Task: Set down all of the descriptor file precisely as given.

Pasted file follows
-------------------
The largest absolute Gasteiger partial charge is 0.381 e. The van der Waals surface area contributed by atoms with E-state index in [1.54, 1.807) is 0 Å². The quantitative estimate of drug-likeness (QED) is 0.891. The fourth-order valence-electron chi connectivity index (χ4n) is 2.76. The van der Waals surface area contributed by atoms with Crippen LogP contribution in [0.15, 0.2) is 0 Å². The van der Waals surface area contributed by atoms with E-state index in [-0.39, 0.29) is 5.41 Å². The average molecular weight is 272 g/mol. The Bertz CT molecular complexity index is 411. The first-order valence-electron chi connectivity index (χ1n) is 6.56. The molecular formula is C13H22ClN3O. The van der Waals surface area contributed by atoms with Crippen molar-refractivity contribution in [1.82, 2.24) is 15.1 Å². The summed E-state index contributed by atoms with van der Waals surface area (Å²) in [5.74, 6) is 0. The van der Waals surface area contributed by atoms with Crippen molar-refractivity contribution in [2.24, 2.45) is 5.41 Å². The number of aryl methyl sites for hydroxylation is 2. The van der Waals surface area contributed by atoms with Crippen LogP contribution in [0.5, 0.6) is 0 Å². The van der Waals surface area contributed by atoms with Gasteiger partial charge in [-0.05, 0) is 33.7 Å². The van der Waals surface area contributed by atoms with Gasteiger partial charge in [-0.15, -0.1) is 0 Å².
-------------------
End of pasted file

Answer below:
The largest absolute Gasteiger partial charge is 0.381 e. The van der Waals surface area contributed by atoms with E-state index in [1.54, 1.807) is 0 Å². The quantitative estimate of drug-likeness (QED) is 0.891. The fourth-order valence-electron chi connectivity index (χ4n) is 2.76. The van der Waals surface area contributed by atoms with Crippen LogP contribution in [0.15, 0.2) is 0 Å². The van der Waals surface area contributed by atoms with E-state index in [-0.39, 0.29) is 5.41 Å². The average molecular weight is 272 g/mol. The Bertz CT molecular complexity index is 411. The first-order valence-electron chi connectivity index (χ1n) is 6.56. The molecular formula is C13H22ClN3O. The van der Waals surface area contributed by atoms with Crippen molar-refractivity contribution in [1.82, 2.24) is 15.1 Å². The summed E-state index contributed by atoms with van der Waals surface area (Å²) in [5.74, 6) is 0. The van der Waals surface area contributed by atoms with Crippen molar-refractivity contribution in [2.24, 2.45) is 5.41 Å². The number of aryl methyl sites for hydroxylation is 2. The van der Waals surface area contributed by atoms with Crippen LogP contribution in [0.5, 0.6) is 0 Å². The van der Waals surface area contributed by atoms with Gasteiger partial charge in [-0.05, 0) is 33.7 Å². The van der Waals surface area contributed by atoms with Gasteiger partial charge in [-0.15, -0.1) is 0 Å².